July 15, 2017 – Memorial of St. Bonaventure, Bishop and Doctor of the Church
On this feast day of St. Bonaventure, I offer some history of this little-known saint.
Born in Bagnorea in 1221, Saint Bonaventure was baptized John, but received the name Bonaventure when he became a Franciscan at the age of 22. Little is known about his childhood, but we do know that his parents were Giovanni di Fidanza and Maria Ritell. It seems that his father was a physician and a man of means. While Saint Francis died about five years after the saint’s birth, he is credited with healing Bonaventure as a boy of a serious illness.
Saint Bonaventure’s teaching career came to a halt when the Friars elected him to serve as their General Minister. His 17 years of service were not easy as the Order was embroiled in conflicts over the interpretation of poverty. Some friars even ended up in heresy saying that Saint Francis and his community were inaugurating the era of the Holy Spirit which was to replace Jesus, the Church, and Scripture. But because he was a man of prayer and a good administrator, Saint Bonaventure managed to structure the Order through effective legislation. But more importantly, he offered the Friars an organized spirituality based on the vision and insights of Saint Francis. Always a Franciscan at heart and a mystical writer, Bonaventure managed to unite the pastoral, practical aspects of life with the doctrines of the Church. Thus, there is a noticeable warmth to his teachings and writings that make him very appealing.
Shortly before he ended his service as General Minister, Pope Gregory X created him a Cardinal and appointed him bishop of Albano. But a little over a year later, while participating in the Second Council of Lyon, Saint Bonaventure suddenly died on July 15, 1274. There is a theory that he was poisoned.
Saint Bonaventure left behind a structured and renewed Franciscan Order and a body of work all of which glorifies his major love—Jesus.
July 14, 2017 – Memorial of Saint Kateri Tekakwitha
On the feast day of Saint Kateri Tekakwitha, we will pray the following collect at Mass:
Lord God, You called the virgin Saint Kateri Tekakwitha, to shine among the American Indian people as an example of innocence of life. Through her intercession, may all peoples of every tribe, tongue and nation, having been gathered into Your Church, proclaim your greatness in one song of praise. We ask this through our Lord Jesus Christ, Your Son, Who lives and reigns with You and the Holy Spirit, one God, forever and ever. Amen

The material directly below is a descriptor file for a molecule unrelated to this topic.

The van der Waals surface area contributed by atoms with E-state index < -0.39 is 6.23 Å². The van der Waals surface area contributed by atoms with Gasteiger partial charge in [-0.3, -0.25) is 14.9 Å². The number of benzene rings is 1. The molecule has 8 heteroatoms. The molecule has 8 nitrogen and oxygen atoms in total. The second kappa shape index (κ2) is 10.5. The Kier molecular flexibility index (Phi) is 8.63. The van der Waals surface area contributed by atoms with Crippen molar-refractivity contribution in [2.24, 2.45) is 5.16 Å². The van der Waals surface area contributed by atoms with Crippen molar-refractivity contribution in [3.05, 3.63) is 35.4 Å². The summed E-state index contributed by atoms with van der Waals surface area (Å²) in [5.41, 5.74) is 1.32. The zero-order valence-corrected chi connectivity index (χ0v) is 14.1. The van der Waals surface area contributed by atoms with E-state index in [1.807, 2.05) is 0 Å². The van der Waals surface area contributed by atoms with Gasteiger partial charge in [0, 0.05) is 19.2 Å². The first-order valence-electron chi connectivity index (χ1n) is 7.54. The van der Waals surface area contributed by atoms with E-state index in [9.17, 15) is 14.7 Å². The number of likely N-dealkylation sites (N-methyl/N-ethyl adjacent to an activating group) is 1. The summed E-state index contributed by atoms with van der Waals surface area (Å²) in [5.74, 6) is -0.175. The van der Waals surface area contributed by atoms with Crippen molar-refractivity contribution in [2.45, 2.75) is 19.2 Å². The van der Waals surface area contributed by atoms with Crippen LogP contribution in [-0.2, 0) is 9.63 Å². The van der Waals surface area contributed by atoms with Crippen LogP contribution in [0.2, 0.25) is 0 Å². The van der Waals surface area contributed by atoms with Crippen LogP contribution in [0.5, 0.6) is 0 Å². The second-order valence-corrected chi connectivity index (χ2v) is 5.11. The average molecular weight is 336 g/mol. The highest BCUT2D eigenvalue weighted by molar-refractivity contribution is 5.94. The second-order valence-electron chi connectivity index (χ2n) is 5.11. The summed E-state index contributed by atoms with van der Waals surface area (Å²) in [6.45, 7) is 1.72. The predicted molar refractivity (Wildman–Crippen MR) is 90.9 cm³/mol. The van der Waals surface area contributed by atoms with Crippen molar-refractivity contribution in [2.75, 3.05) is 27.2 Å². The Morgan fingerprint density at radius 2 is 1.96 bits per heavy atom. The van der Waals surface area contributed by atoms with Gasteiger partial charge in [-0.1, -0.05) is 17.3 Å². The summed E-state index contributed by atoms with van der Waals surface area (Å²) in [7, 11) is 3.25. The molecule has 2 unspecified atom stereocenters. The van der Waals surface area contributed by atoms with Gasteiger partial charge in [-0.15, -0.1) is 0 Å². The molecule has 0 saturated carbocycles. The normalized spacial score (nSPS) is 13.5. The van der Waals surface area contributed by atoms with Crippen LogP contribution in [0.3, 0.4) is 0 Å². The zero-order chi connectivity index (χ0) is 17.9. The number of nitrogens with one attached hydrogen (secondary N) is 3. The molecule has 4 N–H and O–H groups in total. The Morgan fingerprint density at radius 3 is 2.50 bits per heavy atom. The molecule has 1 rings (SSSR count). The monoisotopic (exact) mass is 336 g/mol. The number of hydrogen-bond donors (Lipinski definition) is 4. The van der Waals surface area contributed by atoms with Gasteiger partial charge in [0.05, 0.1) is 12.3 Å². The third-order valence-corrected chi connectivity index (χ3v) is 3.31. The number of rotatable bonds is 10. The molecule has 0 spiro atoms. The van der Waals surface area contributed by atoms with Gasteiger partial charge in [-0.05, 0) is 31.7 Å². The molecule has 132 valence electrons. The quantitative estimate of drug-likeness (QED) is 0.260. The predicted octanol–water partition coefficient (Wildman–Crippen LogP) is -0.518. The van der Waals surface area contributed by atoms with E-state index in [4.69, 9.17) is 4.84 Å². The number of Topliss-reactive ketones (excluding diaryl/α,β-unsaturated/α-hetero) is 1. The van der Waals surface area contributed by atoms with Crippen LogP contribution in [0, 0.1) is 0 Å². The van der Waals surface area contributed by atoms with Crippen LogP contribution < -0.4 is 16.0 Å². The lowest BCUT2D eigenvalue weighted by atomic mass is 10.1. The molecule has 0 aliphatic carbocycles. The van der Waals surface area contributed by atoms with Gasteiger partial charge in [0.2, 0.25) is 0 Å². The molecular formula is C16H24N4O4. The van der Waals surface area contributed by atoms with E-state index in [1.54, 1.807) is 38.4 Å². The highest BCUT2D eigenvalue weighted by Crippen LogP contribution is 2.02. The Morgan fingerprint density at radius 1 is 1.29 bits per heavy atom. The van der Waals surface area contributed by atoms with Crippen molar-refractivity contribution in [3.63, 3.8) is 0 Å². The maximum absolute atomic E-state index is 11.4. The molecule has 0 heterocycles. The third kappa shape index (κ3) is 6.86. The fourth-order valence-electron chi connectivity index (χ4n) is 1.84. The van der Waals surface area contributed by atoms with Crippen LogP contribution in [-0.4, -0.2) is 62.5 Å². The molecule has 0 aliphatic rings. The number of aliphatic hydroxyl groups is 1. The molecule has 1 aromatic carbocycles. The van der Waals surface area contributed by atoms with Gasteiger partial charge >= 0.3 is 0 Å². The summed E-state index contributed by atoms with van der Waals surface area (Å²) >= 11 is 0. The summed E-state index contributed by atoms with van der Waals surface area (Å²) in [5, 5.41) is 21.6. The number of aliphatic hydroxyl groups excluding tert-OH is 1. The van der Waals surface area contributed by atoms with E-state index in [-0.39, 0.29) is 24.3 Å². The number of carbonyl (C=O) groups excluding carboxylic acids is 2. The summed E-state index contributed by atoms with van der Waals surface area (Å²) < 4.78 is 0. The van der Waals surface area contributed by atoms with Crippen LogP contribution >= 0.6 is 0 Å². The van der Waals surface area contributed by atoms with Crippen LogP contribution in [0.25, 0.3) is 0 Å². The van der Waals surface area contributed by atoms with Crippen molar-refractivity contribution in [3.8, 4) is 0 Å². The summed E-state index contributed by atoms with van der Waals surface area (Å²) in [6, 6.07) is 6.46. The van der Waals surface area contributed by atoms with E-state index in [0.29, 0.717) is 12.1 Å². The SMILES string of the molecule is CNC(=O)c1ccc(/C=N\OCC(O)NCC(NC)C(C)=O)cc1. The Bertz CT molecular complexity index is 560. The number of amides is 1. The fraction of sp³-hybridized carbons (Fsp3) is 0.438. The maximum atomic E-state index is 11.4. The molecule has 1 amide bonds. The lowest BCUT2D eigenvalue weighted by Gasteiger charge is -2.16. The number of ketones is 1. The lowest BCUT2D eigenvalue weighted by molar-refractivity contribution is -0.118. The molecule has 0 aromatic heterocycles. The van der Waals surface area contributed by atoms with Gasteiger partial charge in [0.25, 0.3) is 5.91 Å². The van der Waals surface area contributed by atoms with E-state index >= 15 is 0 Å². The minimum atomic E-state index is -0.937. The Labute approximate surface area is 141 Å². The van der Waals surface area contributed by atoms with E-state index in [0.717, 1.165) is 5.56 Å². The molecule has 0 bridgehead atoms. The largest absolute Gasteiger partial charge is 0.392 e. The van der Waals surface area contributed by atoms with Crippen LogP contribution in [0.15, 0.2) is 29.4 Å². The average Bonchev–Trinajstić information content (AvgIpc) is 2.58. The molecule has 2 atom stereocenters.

Powerful unifying words for a troubled nation and world…”proclaim your greatness in one song of praise.”
Source: Roman Missal, from the collect of the Mass in honor of Saint Kateri Tekakwitha.
Reminder to my followers in Indianapolis:
In the first 24 hours following last year’s horrific automobile accident, the BCHS boys received nearly 150 units of blood.
In an effort to “pay it forward,” Bishop Chatard will be hosting the Indiana Blood Center Bloodmobile on Wednesday, July 12 from 4:00-8:00 p.m.
If you can contribute to the cause by donating blood, you may RSVP for a time slot by clicking on the following link: https://www.donorpoint.org/donor/schedules/drive_schedule/114722
July 11, 2017
Today is the Memorial of St. Benedict. The following is a prayer attributed to him:
Gracious and holy Father,
please give me:
intellect to understand you;
reason to discern you;
diligence to seek you;
wisdom to find you;
a spirit to know you;
a heart to meditate upon you;
ears to hear you;
eyes to see you;
a tongue to proclaim you;
a way of life pleasing to you;
patience to wait for you;
and perseverance to look for you.
a perfect end,
your holy presence.
A blessed resurrection,
And life everlasting.
July 5, 2017
Bishop Robert Barron spoke to a group of Catholic leaders yesterday about how to evangelize to the “nones” (those who respond ‘none’ to the question of religion). He gave several suggestions, one of which was quite simple – share the beauty of the faith.